If the creditors representing 5% of the liabilities request the appointment of an insolvency administrator, the latter will submit a report on the above three points within a period of one month. If there are indications in the administrator's report, the judge will issue a second complementary order in which all the other pronouncements of the declaration of insolvency will be included and the liquidation period will be opened. In this liquidation period, the insolvency administrator will exercise the rescission actions and liability actions within a period of three months. If they do not exercise the actions within this period, the new regulation provides for subsidiary legal standing for the exercise of these actions in favour of the creditors within the following two months in the ways described below:

  • regarding the liquidation, the draft bill abolishes the current liquidation plan, which until now has been drawn up by the insolvency administrator, and instead the judge himself will determine the rules of the liquidation process when the liquidation is opened, which may be modified at the request of the insolvency administrator;
  • regarding the actions of the insolvency administrator, in addition to maintaining the requirement that they perform their duties with due diligence, as was required until now, the concept of efficiency in their actions is introduced, which is one of the objectives pursued by the EU Directive. The concepts of impartiality and independence in the actions of the insolvency administrator are also introduced; and
  • regarding the insolvency administrators, some very important new features have been introduced. In the special procedure for micro-companies, an insolvency administrator will only be appointed if there is no agreement between creditors and debtor for such appointment. In other words, creditors are given a greater role and intervention.

The new regulation establishes excessively severe new rules for the determination of the insolvency administrator's remuneration. It establishes as a general rule that in the event that the common period or the arrangement period exceeds six months, the judge must reduce the remuneration by 50%. Only two exceptions are provided for:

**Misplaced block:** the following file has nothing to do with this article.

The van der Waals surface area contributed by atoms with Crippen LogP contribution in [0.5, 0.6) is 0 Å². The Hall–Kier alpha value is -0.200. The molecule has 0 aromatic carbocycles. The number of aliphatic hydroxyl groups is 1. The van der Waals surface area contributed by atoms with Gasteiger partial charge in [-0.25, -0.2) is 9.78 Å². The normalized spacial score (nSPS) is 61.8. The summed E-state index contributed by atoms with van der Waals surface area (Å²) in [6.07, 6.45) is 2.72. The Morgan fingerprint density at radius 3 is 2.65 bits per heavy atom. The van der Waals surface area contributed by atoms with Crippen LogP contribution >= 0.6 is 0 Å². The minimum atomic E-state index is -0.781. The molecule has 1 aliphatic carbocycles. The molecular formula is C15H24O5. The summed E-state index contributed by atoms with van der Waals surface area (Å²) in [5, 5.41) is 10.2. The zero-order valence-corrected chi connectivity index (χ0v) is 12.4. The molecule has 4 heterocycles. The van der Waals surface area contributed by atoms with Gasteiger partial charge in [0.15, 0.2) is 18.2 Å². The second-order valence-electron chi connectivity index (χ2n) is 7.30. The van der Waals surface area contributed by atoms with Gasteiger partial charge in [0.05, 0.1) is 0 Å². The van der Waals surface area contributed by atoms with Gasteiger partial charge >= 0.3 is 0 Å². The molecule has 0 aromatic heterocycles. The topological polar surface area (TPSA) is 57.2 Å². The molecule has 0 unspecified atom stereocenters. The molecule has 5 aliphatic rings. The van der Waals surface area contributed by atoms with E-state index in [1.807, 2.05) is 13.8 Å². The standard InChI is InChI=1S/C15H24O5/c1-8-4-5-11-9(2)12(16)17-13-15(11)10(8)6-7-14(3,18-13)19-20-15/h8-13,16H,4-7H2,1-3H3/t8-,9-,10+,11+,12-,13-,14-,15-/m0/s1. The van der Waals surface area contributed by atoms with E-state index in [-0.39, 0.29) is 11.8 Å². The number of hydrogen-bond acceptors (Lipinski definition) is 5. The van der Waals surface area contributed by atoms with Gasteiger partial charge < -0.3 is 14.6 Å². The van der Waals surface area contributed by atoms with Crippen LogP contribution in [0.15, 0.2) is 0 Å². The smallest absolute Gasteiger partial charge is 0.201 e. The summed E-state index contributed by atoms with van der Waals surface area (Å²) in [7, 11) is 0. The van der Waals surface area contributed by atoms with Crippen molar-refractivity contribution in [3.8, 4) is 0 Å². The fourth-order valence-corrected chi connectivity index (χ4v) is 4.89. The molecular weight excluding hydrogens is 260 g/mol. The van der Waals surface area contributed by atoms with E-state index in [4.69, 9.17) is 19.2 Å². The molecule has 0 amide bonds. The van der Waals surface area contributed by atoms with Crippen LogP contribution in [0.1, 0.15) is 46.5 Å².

• that the judge, by means of a reasoned decision, considers that there are objective circumstances that justify the delay; and
  • that the judge considers that the insolvency administrator has diligently fulfilled their duties.

However, with regard to the liquidation period, the proposed regulation is even harsher. The general rule is that if the liquidation period exceeds six months, the judge must reduce the insolvency administrator's remuneration by at least 50%. This has the following consequences:

  • the judge may fix a reduction of more than 50%; and
  • the judge may not invoke any exception in order to apply the general rule.

The question is: can there be objective causes that justify a liquidation process of more than six months? The answer is definitely: yes. It should be pointed out that in many cases the delay in the processing of the insolvency proceedings is due to a lack of sufficient human and technical resources in the administration of justice to process the procedures quickly and swiftly, especially in the provincial capital courts where a large number of insolvency proceedings accumulate due to the population density.

Therefore, in most cases, this delay is not attributable to the insolvency administrator, and a reduction of his remuneration is not justified if the delay is attributable to the administration of justice itself.


In conclusion, the draft bill introduces far-reaching reforms that entail major modifications to the current regulation of insolvency proceedings in Spain. It is important to remember that this is a preliminary draft and that is not yet law, and that there may still be important modifications.

For further information on this topic please contact Sara Iglesias López at Augusta Abogados by telephone (+34 933 621 620) or email ([email protected]). The Augusta Abogados website can be accessed at


(1) Dated 5 May 2020.

(2) Dated 9 July 2003.